What is an Ag Exemption?

“I am looking at this 10 acre property, and it says there is an Agricultural Exemption for the taxes. What does that mean?”

It means you hit the jackpot!

Let me explain… If a property has the status for an agricultural property tax exemption, it has met minimum size, use, and location requirements. In order to originally earn that status, the property had to be in agriculture production of some kind for 5 years straight, and show receipts and proof of that information, in order to apply and obtain the status. To keep the status in the future, the farming or ranching activities must be run as a for-profit business and maintained annually.

So why is an ag exemption for property taxes so great? Because it will substantially lower your annual property taxes.

When you are considering purchasing a property that carries a current ag exemption, PLEASE make sure you are working with a broker or agent who fully understands the requirement for the specific county the property is located within.

Each county will have different minimum requirements and categories for exemptions, as different forms of agriculture and the amount of land needed in order to maintain them will vary in different parts of the state. Some counties will require a much larger minimum amount of land, while some counties will require as little as 5 acres (depending upon what type of operation will be conducted).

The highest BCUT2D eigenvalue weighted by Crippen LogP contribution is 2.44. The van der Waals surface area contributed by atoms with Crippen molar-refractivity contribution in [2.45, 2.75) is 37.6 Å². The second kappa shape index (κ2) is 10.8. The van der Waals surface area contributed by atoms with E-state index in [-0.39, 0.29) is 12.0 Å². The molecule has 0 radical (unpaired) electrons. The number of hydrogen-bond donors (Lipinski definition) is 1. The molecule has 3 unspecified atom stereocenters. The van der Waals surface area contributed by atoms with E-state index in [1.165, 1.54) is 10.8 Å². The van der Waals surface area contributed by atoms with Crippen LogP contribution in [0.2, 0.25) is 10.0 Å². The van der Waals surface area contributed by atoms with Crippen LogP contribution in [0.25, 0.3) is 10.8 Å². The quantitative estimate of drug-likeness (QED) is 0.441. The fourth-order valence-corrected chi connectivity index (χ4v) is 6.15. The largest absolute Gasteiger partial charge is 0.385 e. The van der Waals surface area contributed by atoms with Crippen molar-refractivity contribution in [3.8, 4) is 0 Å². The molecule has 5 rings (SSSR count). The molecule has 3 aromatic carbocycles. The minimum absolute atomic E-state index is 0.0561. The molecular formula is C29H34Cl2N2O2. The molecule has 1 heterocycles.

Why does this matter to you?

If you are purchasing land out of a larger section of property that has an ag exemption, you might be purchasing LESS than minimum amount required for your county. Find out what the category is for the current exemption, this is important because it might be something you are unable to continue to maintain in the future.

What happens if I can’t maintain the ag exemption?

If a property does not maintain the existing agricultural exemption, it will be subject to 5 years of rollback taxes. That means whatever the property taxes would have been without the exemption, for the last 5 previous years, are now owed for that property. This will be thousands of dollars. If you know up front that you cannot maintain the current ag exemption, you need to calculate how much money will be owed in rollback taxes and have that amount set aside to pay when it comes due. It won’t be immediate, the property will first have to lose its status as ag exempt before the taxes will become due.

If you are a seller and know there is a chance your property will not stay in an ag exempt status, make sure the contract stipulates to protect you against any liability for paying those rollback taxes.

Is there anything else I can do other than agriculture production and still keep the exemption?

Yes! You can roll over into a wildlife valuation instead of an agricultural valuation, but that does require annual reports and plans to be submitted.

Our team can assist with both agricultural exemptions and wildlife exemptions. Feel free to give us a call or email to see how we can help you.

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